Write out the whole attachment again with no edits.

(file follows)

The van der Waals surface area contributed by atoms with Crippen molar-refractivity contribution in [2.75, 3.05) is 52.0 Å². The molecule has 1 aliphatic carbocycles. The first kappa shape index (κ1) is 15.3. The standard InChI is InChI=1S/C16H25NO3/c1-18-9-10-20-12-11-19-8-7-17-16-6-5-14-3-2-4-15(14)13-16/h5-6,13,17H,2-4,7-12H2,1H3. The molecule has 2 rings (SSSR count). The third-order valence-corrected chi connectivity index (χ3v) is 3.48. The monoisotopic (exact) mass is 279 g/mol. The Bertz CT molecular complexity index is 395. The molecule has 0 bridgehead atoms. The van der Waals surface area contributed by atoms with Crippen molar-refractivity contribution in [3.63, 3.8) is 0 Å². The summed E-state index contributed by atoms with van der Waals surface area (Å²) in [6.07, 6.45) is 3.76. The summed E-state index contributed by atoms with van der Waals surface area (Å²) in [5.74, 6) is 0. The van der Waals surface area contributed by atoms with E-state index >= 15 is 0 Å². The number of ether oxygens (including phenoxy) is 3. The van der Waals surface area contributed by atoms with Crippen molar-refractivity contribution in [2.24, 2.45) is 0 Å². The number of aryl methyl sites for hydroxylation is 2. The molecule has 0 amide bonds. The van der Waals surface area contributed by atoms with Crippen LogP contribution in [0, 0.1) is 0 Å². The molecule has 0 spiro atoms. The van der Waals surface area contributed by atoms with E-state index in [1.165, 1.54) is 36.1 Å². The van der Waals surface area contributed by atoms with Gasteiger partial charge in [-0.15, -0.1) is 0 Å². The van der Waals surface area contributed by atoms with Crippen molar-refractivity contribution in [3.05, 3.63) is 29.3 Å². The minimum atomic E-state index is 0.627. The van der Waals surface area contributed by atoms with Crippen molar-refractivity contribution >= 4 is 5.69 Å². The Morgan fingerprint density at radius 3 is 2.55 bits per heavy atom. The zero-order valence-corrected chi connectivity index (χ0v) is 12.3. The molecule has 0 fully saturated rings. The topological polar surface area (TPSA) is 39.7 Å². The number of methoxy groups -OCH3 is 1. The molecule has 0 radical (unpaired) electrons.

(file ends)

The van der Waals surface area contributed by atoms with Crippen molar-refractivity contribution in [2.75, 3.05) is 52.0 Å². The molecule has 1 aliphatic carbocycles. The first kappa shape index (κ1) is 15.3. The standard InChI is InChI=1S/C16H25NO3/c1-18-9-10-20-12-11-19-8-7-17-16-6-5-14-3-2-4-15(14)13-16/h5-6,13,17H,2-4,7-12H2,1H3. The molecule has 2 rings (SSSR count). The third-order valence-corrected chi connectivity index (χ3v) is 3.48. The monoisotopic (exact) mass is 279 g/mol. The Bertz CT molecular complexity index is 395. The molecule has 0 bridgehead atoms. The van der Waals surface area contributed by atoms with Crippen molar-refractivity contribution in [3.63, 3.8) is 0 Å². The summed E-state index contributed by atoms with van der Waals surface area (Å²) in [6.07, 6.45) is 3.76. The summed E-state index contributed by atoms with van der Waals surface area (Å²) in [5.74, 6) is 0. The van der Waals surface area contributed by atoms with E-state index >= 15 is 0 Å². The number of ether oxygens (including phenoxy) is 3. The van der Waals surface area contributed by atoms with Crippen molar-refractivity contribution in [2.24, 2.45) is 0 Å². The number of aryl methyl sites for hydroxylation is 2. The molecule has 0 amide bonds. The van der Waals surface area contributed by atoms with Crippen LogP contribution in [0, 0.1) is 0 Å². The molecule has 0 spiro atoms. The van der Waals surface area contributed by atoms with E-state index in [1.165, 1.54) is 36.1 Å². The van der Waals surface area contributed by atoms with Gasteiger partial charge in [-0.15, -0.1) is 0 Å². The van der Waals surface area contributed by atoms with Crippen molar-refractivity contribution in [3.05, 3.63) is 29.3 Å². The minimum atomic E-state index is 0.627. The van der Waals surface area contributed by atoms with Crippen molar-refractivity contribution >= 4 is 5.69 Å². The Morgan fingerprint density at radius 3 is 2.55 bits per heavy atom. The zero-order valence-corrected chi connectivity index (χ0v) is 12.3. The molecule has 0 fully saturated rings. The topological polar surface area (TPSA) is 39.7 Å². The number of methoxy groups -OCH3 is 1. The molecule has 0 radical (unpaired) electrons.